Amir (a pseudonym), 54, lives on the street near the Central Bus Station in south Tel Aviv – and he looks in desperation at the door of the Yizhar needle exchange program on Golomb Street, which was closed to the public at the beginning of July.
“I’ve been coming here for three years, twice a week,” he says. “I shower here, get clean clothes. I’m don’t have anything to do, I have nowhere to go. For me it’s a home in every way. You closed the place – you took the life from the weakest people. ... What will I do now? Use used needles on the street?”
At the beginning of the month, the electricity was cut off to the center, which housed two projects that helped the homeless who are addicted to drugs: Yizhar and the First Step project, and now there is nothing for them at all. The owner of the building was forced to prevent the project’s employees from using the building after the Public Security Ministry did not pay the rent and electricity bills for 17 months.
The projects were established under the same roof in the bus station complex in 2007 by the Health Ministry, the Israel Anti-Drug Authority and the Israel AIDS Task Force. The Anti-Drug Authority was dissolved in 2017 and in its stead the Israel Authority for Prevention of Violence, Alcohol and Drug Abuse was established in the Public Security Ministry, which was responsible for the budget for the center.
The Yizhar project provides help to homeless addicts and women in prostitution who are addicted – most of whom are completely cut off from any government welfare or health services. The project operates in Tel Aviv, Haifa, Jerusalem, Ashdod and Be’er Sheva – but in Tel Aviv, the homeless capital, it is especially critical for minimizing the harm to addicts. The project’s employees provide initial medical treatment, legal advice and referrals for treatment. The center has a shower for the homeless and provides clean clothes, undergarments, basic food and drink. First Step also locates and refers addicted homeless people to withdrawal programs for free.
Boris (a pseudonym), 32, is homeless and an addict. He has lived on the street in the area of the bus station for 10 years. He takes a bag with used syringes out of his cart. “What will I do now?” he mutters. “I’ll wash the needles and use them. I’ll pick up needles from the floor and shoot up. ... Because the place is closed, we won’t get needles and get infected?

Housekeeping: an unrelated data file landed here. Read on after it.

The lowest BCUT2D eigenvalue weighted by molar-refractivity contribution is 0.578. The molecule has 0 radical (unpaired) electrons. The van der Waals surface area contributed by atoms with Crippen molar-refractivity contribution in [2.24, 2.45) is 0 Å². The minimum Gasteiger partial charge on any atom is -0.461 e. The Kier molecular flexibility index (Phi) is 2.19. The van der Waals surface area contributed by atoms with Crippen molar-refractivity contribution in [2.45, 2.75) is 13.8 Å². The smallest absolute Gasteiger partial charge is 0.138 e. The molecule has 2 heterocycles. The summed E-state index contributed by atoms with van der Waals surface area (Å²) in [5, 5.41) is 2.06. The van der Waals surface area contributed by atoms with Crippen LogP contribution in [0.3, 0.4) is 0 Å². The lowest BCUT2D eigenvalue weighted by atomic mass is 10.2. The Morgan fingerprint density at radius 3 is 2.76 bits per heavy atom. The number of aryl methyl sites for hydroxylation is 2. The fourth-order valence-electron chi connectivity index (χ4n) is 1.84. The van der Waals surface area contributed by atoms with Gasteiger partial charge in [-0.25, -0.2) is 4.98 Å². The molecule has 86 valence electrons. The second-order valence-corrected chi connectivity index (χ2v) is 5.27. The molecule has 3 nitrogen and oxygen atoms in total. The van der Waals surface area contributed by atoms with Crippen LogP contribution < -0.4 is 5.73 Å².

“There is nowhere else here that gives what they give – food, needles, a shower, clothes and most of all good treatment,” he says.
When it was operating, the center was open twice a week in the afternoon, and most of those who came were homeless men – who have no other place to go in the area – as well as women who are working in prostitution. Once a week, the center had a “women’s day,” only for homeless and addicted women.
“For many homeless addicted to drugs, who spend entire days wandering around in harsh living conditions and in social exclusion, the project staff are the only people who know them by their names and provide them with a respite from the harsh isolation and a personal contact,” says Zion, 31, who volunteers with the project.
“The goal of the project is to help prevent the spread of diseases such as AIDS and hepatitis that are caused by infected syringes,” says Zion. “We fought to get them used to coming and taking new syringes and now they are exposed to infection. It’s frustrating. It destroys the continuity of treatment and causes the people we treated and formed a bond with to disperse, because the place is closed.”
Nikita (a pseudonym), 30, has been addicted to drugs since she was 18 and has been working as a prostitute for six years. She is homeless and moves between apartments for clients around Tel Aviv. “This place must remain open. I get pads, condoms, new syringes. I won’t buy packages of syringes and condoms in the pharmacy. I will simply destroy my body, which is already ruined.”
Since the electricity was cut off, the center is completely dark. But when Alex (a pseudonym), a 46-year-old homeless man, asks the staff if he can come in and shower – they let him in. He showers in freezing water and comes out in clean clothes.
“It is heartbreaking not to let them shower and not to give them the most basic resources,” says Zion. “Here and there we let a person or two in, but starting this week the place will be closed completely and we won’t be able to allow even that gesture.”
Alex hears and takes a deep breath. “I don’t know what I’ll do without this place. I’ll use the same needle five times. I get bandages for the sores in my legs from shooting up. There is nowhere like this in the central bus station.”
The Public Security Ministry said, “The Authority for Prevention of Violence, Alcohol and Drug Abuse sees great importance in the activities of the center in which the Yizhar program is a part of, so it is funding the rent of the building.” The ministry said it regrets that in order to transfer the rent money, the owner must sign a rental agreement with the government, but the owner has not yet provided the necessary documents, and the delay does not depend on the ministry. “This process is expected to be completed in the next few days” and meanwhile izhar’s services, including distributing syringes and birth control are continuing outside of the building.
The Israel AIDS Task Force called Yizhar’s activities crucial to prevent new HIV infections and other diseases such as Hepatitis C among addicts who inject drugs, as well as for early detection and access to treatment for drug users who live with HIV. The branch’s closure would mean increased infection and the Task Force said it hopes the ministry will solve the problem as soon as possible.
The Health Ministry said the project is very important and the Public Security Ministry is trying to find a solution.
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